The voice-overs are okay, but aren’t helped by the fact that when they’re read by your character, they aren’t read in a fluid way. That problem is all structural though as it would be impossible every character to read every combination of sentence fragments together. When characters read their completed insult at the end of each round, it just sounds stilted. Imagine your favourite sports game’s earliest iterations with voice-over; after playing through 5 or 6 matches, you’ll hear every quip from the commentators and begin to see the seams of how they were recorded; you’ll suffer through the same phenomenon here.

    In addition, there are some minor issues with the default audio mix in the game. In some instances, the voice-over is too low and is drowned out by other audio elements (especially the sound effects). This can be altered using the pause menu, but the inconsistency in mix made it hard to get perfect with one setting.

    All things considered, Oh…Sir! The Hollywood Roast is a unique fare. There are very few games on the market that simultaneously satiate puzzle and fighting game fans in the same product, but a combination of lack of replayability (or even “finishability”) and bland writing hold this one back from a recommendation.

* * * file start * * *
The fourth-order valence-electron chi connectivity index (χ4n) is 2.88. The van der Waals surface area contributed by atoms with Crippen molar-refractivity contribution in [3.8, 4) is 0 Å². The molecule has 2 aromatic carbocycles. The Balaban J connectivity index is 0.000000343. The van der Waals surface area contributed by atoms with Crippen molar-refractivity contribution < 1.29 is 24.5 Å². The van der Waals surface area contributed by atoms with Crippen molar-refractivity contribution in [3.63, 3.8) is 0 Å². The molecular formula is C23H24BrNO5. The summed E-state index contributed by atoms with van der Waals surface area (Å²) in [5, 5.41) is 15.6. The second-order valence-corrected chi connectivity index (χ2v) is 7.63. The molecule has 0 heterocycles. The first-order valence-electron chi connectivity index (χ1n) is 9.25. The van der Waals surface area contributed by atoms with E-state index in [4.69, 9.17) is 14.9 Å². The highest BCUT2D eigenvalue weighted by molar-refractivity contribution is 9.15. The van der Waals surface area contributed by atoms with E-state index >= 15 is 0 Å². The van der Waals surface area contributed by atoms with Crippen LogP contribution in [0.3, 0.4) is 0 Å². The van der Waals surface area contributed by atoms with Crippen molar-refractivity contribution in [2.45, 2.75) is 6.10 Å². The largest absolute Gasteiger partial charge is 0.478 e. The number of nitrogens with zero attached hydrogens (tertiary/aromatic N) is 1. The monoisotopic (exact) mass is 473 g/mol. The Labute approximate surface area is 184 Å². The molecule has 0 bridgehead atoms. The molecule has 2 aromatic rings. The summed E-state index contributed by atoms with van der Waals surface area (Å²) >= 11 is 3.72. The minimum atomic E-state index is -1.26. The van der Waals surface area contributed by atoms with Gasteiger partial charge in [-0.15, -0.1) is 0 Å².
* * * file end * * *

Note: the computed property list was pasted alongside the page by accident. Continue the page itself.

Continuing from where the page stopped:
Let me summarize my thoughts using the game’s own dialogue.

    You […] die at the end […] and […] got booed at Cannes […] and trust me, I’ve been around the block!

    I wish I could have done that better.

    Final Score: 5/10

    On the surface, Oh…Sir! The Hollywood Roast may look like a unique little experience. But repetitive and dull gameplay hold it back from providing any entertainment past the one-hour mark.

    The review copy of this game was a digital code provided by the publisher.

    Jacob McCourt
    Jacob is a marketer and podcaster. He draws his strength from a strict diet of wrestling, video games & sweet potatoes and has spent way too much time driving up and down Highway 401 between Windsor and Toronto.